Textiles and Chocolate
A cover is an historical artifact which captures a moment in Canadian history. The cover which is the subject of today's post takes us to World War II and the Canadian textile industry, and serves as a catalyst to learn more about St. Stephen, New Brunswick.
The cover was sent by the Department of Munitions and Supply in St. John, N.B., to The Canadian Cottons, Limited (Canadian Cottons), St. Stephen, N.B. The 3 cent letter rate was prepaid with a "Mufti" definitive stamp which had been perforated with the initials OHMS. A dated cancellation should have been used to obliterate the stamp but in this case the undated SAINT JOHN N.B. roller cancellation was applied.
Commercial covers obtained by collectors rarely contain the correspondence and the above cover is no exception. However, it is likely that it concerns the supply of textiles from Canadian Cottons for the war effort.
A "MILLTOWN, N.B." circular date stamp cancellation was applied to the back of the cover on February 11, 1942.
Milltown, a town adjacent to St. Stephen, was the site of Canadian Cottons, which explains the Milltown receiver cancellation.(St. Stephen and Milltown amalgamated in 1973 to form St. Stephen)
Canadian Cottons, Ltd., Milltown, New Brunswick
Economic History of St. Stephen
St. Stephen is on the St. Croix River across from Calais, Maine. Since the late 1700s, the towns have maintained close economic and social relationships. (A book published in 1875 provides a delightful flavour of those ties.)
St. Stephen's economy was centered on the lumber and ship building economy until the late 1800s. Milltown was the site of several lumber and grist mills.In early 1880 a group of lumber merchants began promoting a large cotton mill because the market for New Brunswick lumber had collapsed in the 1870s. The St Croix Cotton Manufacturing Company (later Canadian Cottons, Limited) opened its mill, the second largest in Canada, in 1882. The mill closed in 1957.
Labour History In New Brunswick (LHTNB) , a joint University-Community organization, has this description of the Milltown Cotton Mill on its website:
The mill was one of the biggest and longest-operating cotton mills in the province and attracted workers from all parts of New Brunswick as well as from other provinces and England, Scotland and the United States. By 1950 about 1,000 workers were employed there. The mill is known in New Brunswick labour history for its record of labour activism, which goes back to the early years in the 1880s. In the 1950s the workers' union, Local 858, Textile Workers' Union of America, played a leading part in community efforts to save the mill from the shutdowns that were affecting the entire Canadian textile industry.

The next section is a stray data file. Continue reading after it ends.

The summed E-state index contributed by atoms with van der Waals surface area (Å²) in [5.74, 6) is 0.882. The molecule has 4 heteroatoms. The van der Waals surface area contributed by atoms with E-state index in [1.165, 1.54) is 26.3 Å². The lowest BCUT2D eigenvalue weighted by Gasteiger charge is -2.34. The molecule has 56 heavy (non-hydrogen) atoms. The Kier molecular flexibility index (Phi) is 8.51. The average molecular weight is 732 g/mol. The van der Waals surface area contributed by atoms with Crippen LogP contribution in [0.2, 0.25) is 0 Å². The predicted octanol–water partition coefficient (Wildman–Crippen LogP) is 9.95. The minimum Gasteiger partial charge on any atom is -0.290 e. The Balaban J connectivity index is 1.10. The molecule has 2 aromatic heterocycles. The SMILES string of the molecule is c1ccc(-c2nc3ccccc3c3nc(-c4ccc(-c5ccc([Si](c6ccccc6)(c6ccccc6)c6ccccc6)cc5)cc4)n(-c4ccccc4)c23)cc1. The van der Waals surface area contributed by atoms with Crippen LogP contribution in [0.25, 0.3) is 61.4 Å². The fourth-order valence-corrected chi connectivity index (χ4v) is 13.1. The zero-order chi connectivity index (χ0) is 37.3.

Milltown Monument 2007
A volunteer group led by Bill Eagan, whose mother and father both worked at the mill, raised over $180,00 for a monument paying tribute tribute to the Millworkers. On October 6 2007, the Milltown Cotton Mill Workers Monument was officially unveiled featuring a bronze statue by sculptor Peter Bustin which portrays millworkers sharing a moment together during their workday.
A female worker holds spindles of cotton yarn while a male worker heaves a bolt of woven cotton onto his shoulder.
The Monument and its surroundings
The St. Stephen monument and the efforts of LHTNB should serve as models for communities across the country wishing to pay tribute to their labour history.
"Canada Chocolate Town"
The story of St. Stephen isn't complete without talking about chocolate. In 1873 chocolate manufacturer, Ganong Bos. Limited, was founded in St. Stephen, and unlike the cotton mill is still going strong with its head office and manufacturing facilities located in St. Stephen. In 1999 a Chocolate Museum opened showcasing Ganong's history.
The Chocolate Museum, is housed in the old Ganong factory.
In 2000, St. Stephen was officially registered as ‘Canada’s Chocolate Town’ as a mark of the importance of chocolate in its past and present. St. Stephen's chocolate heritage is celebrated annually during its Chocolate Fest held the first full week of August.
A final comment
This post which began as as analysis of a cover mailed in 1942 grew into a story going back to the 18th century, taking us to the present day. It is remarkable how a postal cover can spark such an exploration.